“I've dated people who I haven't gone down the romantic track with, but we’ve found a natural and genuine point that felt right for us and realized that's where our friendship lay.”

However, non-monogamy isn’t quite as easy as deciding you’d like to open your relationship and then going all-out.

Leslie’s advice to anyone considering polyamory is, “Don’t experiment on people—don’t use other people as learning tools.”

Meaning that, for example, even if you realise an open relationship isn’t for you, don’t ghost or rudely discard the secondary partners you met while exploring the dynamic. Consider the ‘campfire rule’, and strive to leave any partner better than you found them—as you would leave a wilderness area in which you’d camped!

“I would also suggest reading books and joining online forums where polyamory is discussed well before you get onto the dating apps. If you don't have a few hours to read some books, you don't have time to risk another person's heart or spirit on polyamory. Nurture your appetite for information written by very experienced people.”

As with any romantic relationship, non-monogamy can result in heartbreak if one or more partners aren’t considerate or careful with another’s feelings. It goes without saying that in the same way you’d never want a partner to pressure or coerce you into doing something for them, you should never pressure a partner into exploring non-monogamy or seeing other people. Non-monogamy should be approached willingly and freely, with excitement; if you’re uncertain or unsure you could only hurt yourself or others.

And although ethical non-monogamy might sometimes seem like a completely enlightened way to pursue relationships, Leslie’s experiences as a woman of colour using dating apps show that even the world of non-monogamy isn’t immune to stereotypes and bias.

“Being seen as an ‘exotic conquest’ is something that women of colour have dealt with for generations, and sometimes in non-monogamy you can run into people who sort of act as collectors,” she explains. “So there can be more of a sense of hesitancy around the intentions of someone who you might be connecting with.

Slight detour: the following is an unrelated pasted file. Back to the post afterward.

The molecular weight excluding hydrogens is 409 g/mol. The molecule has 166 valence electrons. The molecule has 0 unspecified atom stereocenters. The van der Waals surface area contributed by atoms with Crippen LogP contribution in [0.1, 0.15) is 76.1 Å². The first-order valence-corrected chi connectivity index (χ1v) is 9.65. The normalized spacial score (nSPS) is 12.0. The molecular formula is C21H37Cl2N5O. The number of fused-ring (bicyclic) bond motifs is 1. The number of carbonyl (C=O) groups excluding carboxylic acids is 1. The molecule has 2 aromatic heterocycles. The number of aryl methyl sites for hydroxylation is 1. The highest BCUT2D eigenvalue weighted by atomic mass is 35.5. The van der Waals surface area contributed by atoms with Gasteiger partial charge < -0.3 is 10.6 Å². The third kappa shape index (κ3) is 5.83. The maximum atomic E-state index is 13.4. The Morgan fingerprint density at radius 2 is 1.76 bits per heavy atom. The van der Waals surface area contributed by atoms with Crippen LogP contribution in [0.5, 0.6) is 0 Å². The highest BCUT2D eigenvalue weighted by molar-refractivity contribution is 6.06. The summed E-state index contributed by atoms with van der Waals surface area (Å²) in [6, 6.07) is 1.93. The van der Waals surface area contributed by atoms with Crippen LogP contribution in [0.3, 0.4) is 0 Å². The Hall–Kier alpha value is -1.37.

“People have a hard enough time understanding ethical non-monogamy isn't just about sex—when you present in this context as a person who has historically been hyper-sexualised, you have to be ready for the slings and arrows. On dating apps there are all kinds of issues with racial bias, and you have to navigate that on top of any relationships you might have.”


Considering ethical non-monogamy? Here are some tips from us—we always recommend focusing on building a relationship that works, rather than following anyone’s rules, but we think these suggestions are useful for any relationship.

  • Talk to your partner. This is one of those topics that requires a big, open, and honest conversation, and a healthy amount of respect for each other. You should never try to convince or cajole your partner into doing things ‘your way’—meet in the middle, and only do what you’re both comfortable with.

  • Lay out some boundaries. Some couples are happy to have sex with other people, but prefer not to pursue emotionally intimate relationships. Others are fine with emotional intimacy, but prefer no sex! Choose boundaries that work for you both, and communicate these boundaries to your potential partners as well.

  • Check in regularly. Don’t run off for a month-long fling and forget that your partner may be waiting for you at home. Regularly check in with each other to make sure you’re both happy and comfortable, and be prepared to slow things down if one of you realises it’s not working.

  • Consider your secondary partners. Remember the campfire rule. This r/polyamory post on ‘unicorns’ outlines a common, dysfunctional relationship dynamic created by many non-monogamous couples looking for a ‘third’ or a secondary partner.

  • Some further reading ideas if you, like us, are interested in ethically non-monogamous relationships:

    • The Ethical Slut, third edition, by Janet W. Hardy and Dossie Easton
    • Polysecure, by Jessica Fern
    • Mating in Captivity, by Esther Perel
    • Love’s Not Colourblind, by Kevin Patterson